The APA (?) has published a report  on the sexualization of girls, part of which lists substantial evidence that sexualization and objectification is happening (by both males and females) and getting worse in US culture and other Westernized cultures. These are proven to "undermine confidence in and comfort with one's own body, leading to a host of negative emotional consequences, such as shame, anxiety, and self-disgust."  The three most common mental health problems in girls/women (eating disorders, low self-esteem, and depression) can also be brought on by sexualization.  Self-objectification has been repeatedly shown to cause problems concentrating, focusing attention, and thus impairing mental activities such as math and logic.  Lastly, self-objectification has been linked to sexual problems in adulthood.  These links can be strengthened by the research that shows a link between lack of education and higher rates of teen pregnancy.  Of course, teen pregnancy leads to all sorts of problems for the teen, their offspring, and society as a whole. 
So how can you lead your child away from this path? To start with, be a sexually liberal parent, because children that come from sexually liberal families are more likely to be sexually liberal themselves.  Research shows that children who are exposed to non-sexual nudity develop a positive attitude towards sexuality, which will likely benefit his or her own sexual comfort.  And having more body acceptance and sexual comfort is linked to a decrease in teenage pregnancy.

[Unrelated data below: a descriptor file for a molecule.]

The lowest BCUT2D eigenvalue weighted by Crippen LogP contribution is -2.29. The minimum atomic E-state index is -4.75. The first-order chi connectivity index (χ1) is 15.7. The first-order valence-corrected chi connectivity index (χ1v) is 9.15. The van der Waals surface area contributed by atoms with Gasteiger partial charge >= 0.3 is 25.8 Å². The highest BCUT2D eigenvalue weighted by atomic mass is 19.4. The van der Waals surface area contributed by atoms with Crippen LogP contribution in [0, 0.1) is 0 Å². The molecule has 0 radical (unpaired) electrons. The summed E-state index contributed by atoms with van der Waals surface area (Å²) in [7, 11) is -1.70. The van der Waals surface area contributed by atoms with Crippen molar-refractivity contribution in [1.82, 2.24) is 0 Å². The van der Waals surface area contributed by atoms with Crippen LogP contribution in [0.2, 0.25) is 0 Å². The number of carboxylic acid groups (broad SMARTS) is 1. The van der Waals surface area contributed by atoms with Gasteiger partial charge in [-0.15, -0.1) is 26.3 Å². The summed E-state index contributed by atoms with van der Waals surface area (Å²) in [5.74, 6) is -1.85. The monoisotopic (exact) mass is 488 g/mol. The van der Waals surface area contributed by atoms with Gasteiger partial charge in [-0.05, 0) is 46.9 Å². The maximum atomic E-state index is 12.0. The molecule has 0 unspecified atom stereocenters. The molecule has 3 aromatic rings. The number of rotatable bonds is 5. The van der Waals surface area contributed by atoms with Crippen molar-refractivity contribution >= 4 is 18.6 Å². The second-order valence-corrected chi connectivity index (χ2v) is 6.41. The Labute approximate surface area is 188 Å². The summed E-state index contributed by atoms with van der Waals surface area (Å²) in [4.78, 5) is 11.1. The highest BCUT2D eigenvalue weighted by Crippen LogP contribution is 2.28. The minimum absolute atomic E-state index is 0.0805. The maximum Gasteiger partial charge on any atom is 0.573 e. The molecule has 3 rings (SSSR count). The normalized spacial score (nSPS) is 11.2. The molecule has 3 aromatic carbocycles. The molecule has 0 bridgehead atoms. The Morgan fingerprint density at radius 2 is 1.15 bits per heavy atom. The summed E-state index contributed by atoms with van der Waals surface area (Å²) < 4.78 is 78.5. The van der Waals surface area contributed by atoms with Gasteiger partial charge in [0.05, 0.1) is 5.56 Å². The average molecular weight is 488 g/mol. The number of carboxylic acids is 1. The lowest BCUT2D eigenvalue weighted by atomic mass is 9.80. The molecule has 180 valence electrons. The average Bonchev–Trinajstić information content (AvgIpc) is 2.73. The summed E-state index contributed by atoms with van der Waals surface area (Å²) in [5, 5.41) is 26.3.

It's interesting to note that textilers (?), both children and adults, often dislike their genitals. Nudists, on the other hand, like all body parts somewhat evenly, including the genitals. [6, 7] This supports the evidence that family nudism has a higher correlation to body self-concept than does sex, race, or location.  Also, nudist children have much higher body acceptance and self-image than do non-nudist children.  Non-nudist US children somewhat strongly believe that clothing is required, even in hot climates, but are unable to explain why. 
It seems that nudism is of benefit to children, but you shouldn't believe my bias opinion. Instead, here's a description (from ) from Lawrence Casler, a non-nudist professor and researcher:
"I was able to interview several of these children, in addition to a number of older children who visited Sunshine Village [Nudist Resort] with their parents but were not involved in the children’s camp. For the younger children, nudism chiefly meant nude swimming, having fun without getting one’s clothes dirty, being with friends, etc.
"For the older children, nudism seemed also to have a more serious meaning. These adolescent boys and girls seemed unusually alert and aware of the impact nudism had on their lives. With only one exception, they stated that they would like to be nudists even if their parents were not. In addition to the usual ‘fun’ reasons, many of the teenagers referred to the benefits in mental health and emotional stability.